Last week, Firehead CEO CJ Walker blogged her review of CS Applied 2011, the content strategy conference held in London last month. As web content recruiters for clients in Europe, and having to operate in a number of languages, we were particularly fascinated by Seth Bindernagel’s localisation case study for Mozilla.
Seth is Mozilla’s localisation director, responsible for managing Firefox’s localisation process across more than 80 languages and for more than 425 million users. Not only are these statistics mind-blowing, but Mozilla achieves this through a community of tens of thousands of volunteers. It uses a ‘combination of technology and outreach to foster a global community of volunteers who localise both software applications and all the content on websites that are used to market and distribute Mozilla’s software’.
With its committed army of volunteer developers and translators, Mozilla is surely the envy of any company with a global product. Of course, not every company has an open source set-up or needs one. And there are many ways to localise your content for a global audience. But Seth’s presentation is packed with localisation tips and fascinating stats for those with a global product or companies seeking to expand internationally. We’ve rounded up some key takeaways in our conference notes and from Seth’s slides…
10 localisation tips, facts and figures
1. Ask: do you want this product to be global, not do you want this to be localised? Ask your content team: is this content intended for a global audience?
2. How do you scale a community of localisation volunteers? Answer: focus on engaging and empowering individuals by precise communications, good tools and transparency; and make barriers to entry as low as possible. For example: give them opportunities to participate; be fully transparent with open lines of communication; clearly define roles; outline tasks to complete and deadlines so they know when to contribute; hand over the keys to the job – let localisers customise the work; trust your volunteers.
3. Fix imperfections before your system becomes too entrenched.
4. The value of localisation: 85% of current users heard about Mozilla through local word of mouth.
5. When localising, do not use country flags or national interest as this can be a subject of contention.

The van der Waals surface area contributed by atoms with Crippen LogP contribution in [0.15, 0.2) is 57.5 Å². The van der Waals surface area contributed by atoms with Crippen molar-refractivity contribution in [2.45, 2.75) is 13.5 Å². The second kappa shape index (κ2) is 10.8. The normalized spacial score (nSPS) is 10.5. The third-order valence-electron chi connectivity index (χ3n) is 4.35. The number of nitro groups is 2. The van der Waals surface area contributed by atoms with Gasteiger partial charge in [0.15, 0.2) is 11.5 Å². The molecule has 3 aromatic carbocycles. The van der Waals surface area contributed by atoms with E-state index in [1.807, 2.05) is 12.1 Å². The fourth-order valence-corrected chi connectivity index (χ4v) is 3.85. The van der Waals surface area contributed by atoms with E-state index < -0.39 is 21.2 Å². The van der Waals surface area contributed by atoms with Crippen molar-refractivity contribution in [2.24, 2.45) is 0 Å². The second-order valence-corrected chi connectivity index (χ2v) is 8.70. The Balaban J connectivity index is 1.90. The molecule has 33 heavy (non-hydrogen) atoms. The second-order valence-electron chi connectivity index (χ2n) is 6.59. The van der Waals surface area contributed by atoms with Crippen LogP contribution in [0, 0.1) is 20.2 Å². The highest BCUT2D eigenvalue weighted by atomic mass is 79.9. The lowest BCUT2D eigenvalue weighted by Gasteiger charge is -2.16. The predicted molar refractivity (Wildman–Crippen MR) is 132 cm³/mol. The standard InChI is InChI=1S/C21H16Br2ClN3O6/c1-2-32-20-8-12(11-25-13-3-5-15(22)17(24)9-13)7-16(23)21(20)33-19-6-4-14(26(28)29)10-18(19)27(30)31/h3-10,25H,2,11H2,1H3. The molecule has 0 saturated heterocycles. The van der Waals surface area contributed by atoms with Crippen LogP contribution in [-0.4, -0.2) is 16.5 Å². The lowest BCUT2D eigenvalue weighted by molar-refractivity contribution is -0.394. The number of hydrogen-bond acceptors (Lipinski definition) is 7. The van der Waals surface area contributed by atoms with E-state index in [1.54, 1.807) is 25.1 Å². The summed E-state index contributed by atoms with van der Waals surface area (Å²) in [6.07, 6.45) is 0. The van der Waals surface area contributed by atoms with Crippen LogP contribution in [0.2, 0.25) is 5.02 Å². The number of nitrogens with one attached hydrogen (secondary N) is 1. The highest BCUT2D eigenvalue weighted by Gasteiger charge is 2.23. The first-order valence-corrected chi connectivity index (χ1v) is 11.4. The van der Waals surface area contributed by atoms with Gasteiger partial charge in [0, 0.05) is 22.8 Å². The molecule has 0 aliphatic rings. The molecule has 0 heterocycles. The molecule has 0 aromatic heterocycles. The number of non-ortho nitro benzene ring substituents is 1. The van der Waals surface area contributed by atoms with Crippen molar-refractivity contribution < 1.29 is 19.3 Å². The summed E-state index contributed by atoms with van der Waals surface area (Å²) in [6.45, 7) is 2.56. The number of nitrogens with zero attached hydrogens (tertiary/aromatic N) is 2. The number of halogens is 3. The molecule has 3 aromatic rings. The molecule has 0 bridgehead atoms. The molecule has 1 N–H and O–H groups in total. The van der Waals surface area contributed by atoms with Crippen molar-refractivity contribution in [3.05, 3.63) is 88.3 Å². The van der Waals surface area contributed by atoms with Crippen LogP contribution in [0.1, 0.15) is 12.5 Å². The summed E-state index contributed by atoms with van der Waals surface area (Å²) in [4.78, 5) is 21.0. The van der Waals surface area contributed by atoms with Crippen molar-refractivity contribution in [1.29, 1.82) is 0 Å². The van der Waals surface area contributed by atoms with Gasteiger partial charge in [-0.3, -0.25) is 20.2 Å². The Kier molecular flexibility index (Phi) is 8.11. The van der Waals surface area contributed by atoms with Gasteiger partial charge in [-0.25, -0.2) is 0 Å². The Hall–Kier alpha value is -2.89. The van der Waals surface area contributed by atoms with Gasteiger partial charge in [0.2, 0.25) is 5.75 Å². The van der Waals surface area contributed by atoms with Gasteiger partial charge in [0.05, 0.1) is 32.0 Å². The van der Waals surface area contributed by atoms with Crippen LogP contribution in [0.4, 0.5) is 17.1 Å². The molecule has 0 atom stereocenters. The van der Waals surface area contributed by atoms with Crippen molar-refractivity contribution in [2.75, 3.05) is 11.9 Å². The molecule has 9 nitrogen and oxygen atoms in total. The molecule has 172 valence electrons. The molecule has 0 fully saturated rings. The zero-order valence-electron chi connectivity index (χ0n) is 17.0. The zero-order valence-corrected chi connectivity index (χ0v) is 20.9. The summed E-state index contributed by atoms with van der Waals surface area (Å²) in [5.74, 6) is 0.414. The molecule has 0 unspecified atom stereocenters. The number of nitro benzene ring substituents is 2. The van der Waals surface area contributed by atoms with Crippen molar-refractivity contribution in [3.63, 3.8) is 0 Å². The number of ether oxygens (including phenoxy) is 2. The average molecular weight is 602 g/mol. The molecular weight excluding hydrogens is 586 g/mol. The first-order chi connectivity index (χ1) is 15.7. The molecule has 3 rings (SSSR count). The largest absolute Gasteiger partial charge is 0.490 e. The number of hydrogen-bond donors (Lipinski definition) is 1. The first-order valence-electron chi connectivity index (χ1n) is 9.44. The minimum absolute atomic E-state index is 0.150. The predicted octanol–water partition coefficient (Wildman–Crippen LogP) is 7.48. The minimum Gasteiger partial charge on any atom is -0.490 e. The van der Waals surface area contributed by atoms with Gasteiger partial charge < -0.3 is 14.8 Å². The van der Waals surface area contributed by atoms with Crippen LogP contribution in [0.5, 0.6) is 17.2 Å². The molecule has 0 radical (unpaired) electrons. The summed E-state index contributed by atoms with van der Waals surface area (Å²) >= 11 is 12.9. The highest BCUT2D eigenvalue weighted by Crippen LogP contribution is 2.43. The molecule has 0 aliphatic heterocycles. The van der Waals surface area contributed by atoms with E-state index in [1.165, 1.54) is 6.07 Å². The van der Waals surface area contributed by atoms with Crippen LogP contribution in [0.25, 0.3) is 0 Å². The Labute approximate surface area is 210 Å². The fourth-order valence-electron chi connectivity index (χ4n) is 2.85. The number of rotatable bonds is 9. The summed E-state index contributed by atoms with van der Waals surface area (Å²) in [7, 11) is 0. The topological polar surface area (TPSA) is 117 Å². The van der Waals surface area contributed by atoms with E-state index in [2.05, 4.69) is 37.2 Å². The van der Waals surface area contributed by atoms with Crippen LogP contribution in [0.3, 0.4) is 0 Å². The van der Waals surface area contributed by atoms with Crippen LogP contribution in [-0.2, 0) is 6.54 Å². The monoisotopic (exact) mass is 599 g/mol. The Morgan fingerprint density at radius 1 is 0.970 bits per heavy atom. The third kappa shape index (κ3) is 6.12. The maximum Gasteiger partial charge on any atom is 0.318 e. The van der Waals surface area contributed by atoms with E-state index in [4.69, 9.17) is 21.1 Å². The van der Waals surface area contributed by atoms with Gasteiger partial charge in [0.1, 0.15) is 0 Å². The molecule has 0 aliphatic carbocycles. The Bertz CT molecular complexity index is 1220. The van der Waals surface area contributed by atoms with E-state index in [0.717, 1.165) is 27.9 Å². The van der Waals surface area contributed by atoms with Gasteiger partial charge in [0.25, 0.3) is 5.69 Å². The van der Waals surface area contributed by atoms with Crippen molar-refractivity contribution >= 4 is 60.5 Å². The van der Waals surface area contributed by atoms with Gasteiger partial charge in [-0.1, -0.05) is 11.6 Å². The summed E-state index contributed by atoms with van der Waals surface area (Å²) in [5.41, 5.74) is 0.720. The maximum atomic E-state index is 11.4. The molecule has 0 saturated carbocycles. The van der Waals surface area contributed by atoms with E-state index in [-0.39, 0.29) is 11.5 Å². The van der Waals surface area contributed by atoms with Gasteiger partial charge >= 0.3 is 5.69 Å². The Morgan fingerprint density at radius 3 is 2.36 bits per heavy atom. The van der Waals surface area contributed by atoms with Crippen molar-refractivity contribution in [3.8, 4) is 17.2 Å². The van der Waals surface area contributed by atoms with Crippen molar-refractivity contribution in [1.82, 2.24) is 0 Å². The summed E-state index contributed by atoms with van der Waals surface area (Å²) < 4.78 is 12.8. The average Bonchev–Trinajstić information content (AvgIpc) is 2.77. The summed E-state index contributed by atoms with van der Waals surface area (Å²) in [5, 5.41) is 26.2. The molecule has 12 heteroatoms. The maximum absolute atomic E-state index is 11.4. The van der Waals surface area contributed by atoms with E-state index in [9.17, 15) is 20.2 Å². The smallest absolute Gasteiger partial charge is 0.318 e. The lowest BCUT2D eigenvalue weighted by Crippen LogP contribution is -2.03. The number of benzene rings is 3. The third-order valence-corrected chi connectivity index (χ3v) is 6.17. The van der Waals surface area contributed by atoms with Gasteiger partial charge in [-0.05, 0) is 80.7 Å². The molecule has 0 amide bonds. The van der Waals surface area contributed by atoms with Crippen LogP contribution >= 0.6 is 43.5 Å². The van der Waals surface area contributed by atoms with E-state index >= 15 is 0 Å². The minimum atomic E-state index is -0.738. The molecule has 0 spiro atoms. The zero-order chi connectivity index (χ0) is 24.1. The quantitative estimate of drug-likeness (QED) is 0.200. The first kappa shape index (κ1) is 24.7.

6. The top 10 languages on the web are: English, Chinese, Spanish, Japanese, Portuguese, German, Arabic, French, Russian, Korean. The top 10 languages are responsible for 36.4% of internet penetration by language. Chinese languages are becoming increasingly dominant. (Source: World Online Language Breakdown, 2010)
7. Interestingly, Firefox’s usage is growing most rapidly in Indonesia, Ukraine, Russia, Vietnam, Philippines, Thailand, Greece, Columbia, Venezuela and Taiwan. Many of these are countries with strong mobile phone adoption – Firefox 4 has been localised in 40+ languages – and strong word of mouth.
8. If you want to expand online, Europe is the place to go. Internet penetration in Europe is high: 58% (475 million) are online. As a percentage of population, Europe leads the rest of the world (the world average is less than 30% internet penetration). Europe also has the largest number of Facebook users (162.1 million), which is more than North America. (Source: Internet World Stats, August 2010)
9. The top 10 internet countries in Europe (rated by number of users) are: Germany, Russia, UK, France, Turkey, Italy, Spain, Poland, Ukraine and Netherlands.
10. Don’t just use machine translation. Make sure your human localisers have good support and infrastructure for their work.
If you are looking for web content and communications people who can translate and/or localise your content for the European market, please do get in touch with us.